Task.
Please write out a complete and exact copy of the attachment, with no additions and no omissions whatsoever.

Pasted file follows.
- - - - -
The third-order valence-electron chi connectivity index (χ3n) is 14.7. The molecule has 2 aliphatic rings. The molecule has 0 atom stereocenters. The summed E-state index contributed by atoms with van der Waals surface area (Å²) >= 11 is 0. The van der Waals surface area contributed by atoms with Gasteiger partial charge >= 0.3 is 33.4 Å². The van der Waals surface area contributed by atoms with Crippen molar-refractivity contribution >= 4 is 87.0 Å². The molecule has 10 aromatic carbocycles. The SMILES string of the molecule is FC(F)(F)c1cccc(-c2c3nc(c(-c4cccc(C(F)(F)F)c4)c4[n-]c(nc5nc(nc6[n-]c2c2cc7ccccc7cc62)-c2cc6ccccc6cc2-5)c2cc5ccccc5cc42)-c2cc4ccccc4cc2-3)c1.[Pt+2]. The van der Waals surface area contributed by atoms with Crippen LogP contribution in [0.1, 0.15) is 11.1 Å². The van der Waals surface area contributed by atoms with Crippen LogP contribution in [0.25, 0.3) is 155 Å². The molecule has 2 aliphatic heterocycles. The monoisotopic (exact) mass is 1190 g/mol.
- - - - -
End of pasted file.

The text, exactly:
The third-order valence-electron chi connectivity index (χ3n) is 14.7. The molecule has 2 aliphatic rings. The molecule has 0 atom stereocenters. The summed E-state index contributed by atoms with van der Waals surface area (Å²) >= 11 is 0. The van der Waals surface area contributed by atoms with Gasteiger partial charge >= 0.3 is 33.4 Å². The van der Waals surface area contributed by atoms with Crippen molar-refractivity contribution >= 4 is 87.0 Å². The molecule has 10 aromatic carbocycles. The SMILES string of the molecule is FC(F)(F)c1cccc(-c2c3nc(c(-c4cccc(C(F)(F)F)c4)c4[n-]c(nc5nc(nc6[n-]c2c2cc7ccccc7cc62)-c2cc6ccccc6cc2-5)c2cc5ccccc5cc42)-c2cc4ccccc4cc2-3)c1.[Pt+2]. The van der Waals surface area contributed by atoms with Crippen LogP contribution in [0.1, 0.15) is 11.1 Å². The van der Waals surface area contributed by atoms with Crippen LogP contribution in [0.25, 0.3) is 155 Å². The molecule has 2 aliphatic heterocycles. The monoisotopic (exact) mass is 1190 g/mol.